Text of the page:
Monthly Archives: March 2013
The Lazy Lady’s Guide to DIY: Hanging Herb Garden
At some point near the middle of March, I always decide that I’m “done” with winter. The sweaters and jackets get pushed to the back of the closet, the flip flops come out, and I inevitably freeze my butt off for several weeks until the weather catches up with my warm-weather state of mind. Likewise, my cravings for fresh herbs and veggies are always a little ahead of the season.
Growing your own herbs is a great way to save money and avoid buying too much at a time and letting most of it go to waste. If it’s still too cold to plant outside where you are (or if you’re short on space!) this hanging herb garden is the perfect project to get you in gear for spring.
What you’ll need: Tin containers with snap-on plastic lids (tea, cocoa, and coffee cans are a good bet), coat hangers, pliers, scissors, herbs (I bought basil, rosemary, dill, and cilantro for about $2.50 each), masking tape, coffee filters, a nail, a hammer, X-acto knife, scrap fabric or paper, and glue or spray adhesive.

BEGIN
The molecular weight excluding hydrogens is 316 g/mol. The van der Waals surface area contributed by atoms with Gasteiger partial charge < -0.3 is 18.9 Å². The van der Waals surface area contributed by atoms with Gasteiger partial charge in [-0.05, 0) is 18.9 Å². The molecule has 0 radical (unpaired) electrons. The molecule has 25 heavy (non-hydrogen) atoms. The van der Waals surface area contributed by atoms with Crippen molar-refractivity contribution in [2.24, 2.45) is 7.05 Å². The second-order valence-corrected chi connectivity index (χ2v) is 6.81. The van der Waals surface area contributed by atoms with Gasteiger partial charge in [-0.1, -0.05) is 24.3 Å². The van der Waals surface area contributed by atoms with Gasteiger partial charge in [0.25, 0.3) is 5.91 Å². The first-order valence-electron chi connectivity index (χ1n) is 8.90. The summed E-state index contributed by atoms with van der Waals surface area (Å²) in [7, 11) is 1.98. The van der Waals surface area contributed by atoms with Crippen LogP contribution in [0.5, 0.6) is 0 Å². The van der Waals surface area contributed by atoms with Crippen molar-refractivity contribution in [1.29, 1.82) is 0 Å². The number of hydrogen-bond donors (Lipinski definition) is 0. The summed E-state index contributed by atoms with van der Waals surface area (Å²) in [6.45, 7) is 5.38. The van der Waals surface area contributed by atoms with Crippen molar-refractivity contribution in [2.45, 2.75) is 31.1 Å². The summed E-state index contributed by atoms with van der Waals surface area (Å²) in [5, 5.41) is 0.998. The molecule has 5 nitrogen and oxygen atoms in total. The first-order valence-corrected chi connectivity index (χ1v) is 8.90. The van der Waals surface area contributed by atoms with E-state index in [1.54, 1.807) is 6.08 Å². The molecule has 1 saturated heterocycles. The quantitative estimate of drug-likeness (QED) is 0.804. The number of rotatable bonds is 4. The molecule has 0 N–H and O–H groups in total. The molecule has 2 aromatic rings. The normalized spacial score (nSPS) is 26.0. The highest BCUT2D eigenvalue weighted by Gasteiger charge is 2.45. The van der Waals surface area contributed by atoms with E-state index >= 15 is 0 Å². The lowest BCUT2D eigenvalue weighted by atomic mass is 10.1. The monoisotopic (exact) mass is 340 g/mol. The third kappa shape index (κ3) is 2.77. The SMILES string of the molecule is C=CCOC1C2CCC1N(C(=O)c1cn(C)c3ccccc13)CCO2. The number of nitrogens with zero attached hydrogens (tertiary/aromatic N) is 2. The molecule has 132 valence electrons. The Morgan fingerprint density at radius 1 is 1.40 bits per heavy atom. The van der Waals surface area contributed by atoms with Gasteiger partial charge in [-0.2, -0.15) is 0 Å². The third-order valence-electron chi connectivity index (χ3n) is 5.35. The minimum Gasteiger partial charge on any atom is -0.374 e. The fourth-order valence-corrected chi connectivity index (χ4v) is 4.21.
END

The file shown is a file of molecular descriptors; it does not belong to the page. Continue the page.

After you’ve emptied and cleaned your cans, remove the bottom of the can with a can opener. Using the hammer and nail, punch 10-15 holes near the center.
Slide the bottom inside the can, holding it up from inside. Tape the bottom in place about an inch from the outer edge of the can. (You could also use a hot glue gun.) After you’ve got it good and stuck, punch two holes on opposite sides of the can about a quarter inch from the edge. These are the holes for the handle.
Flip the can over. Gently press the plant into the can. This part can get a little messy, so you might want to do it over the sink or outside.
Once you’ve got the herb in the can, take your coffee filter and cut a small diamond in the center, with a slit extending to the edge on one side.
Fold the coffee filter around the herb and tape the edges together. Tape it to the can so that the top of the filter is tight. This will help prevent leaking and soil from falling out when you turn the can over.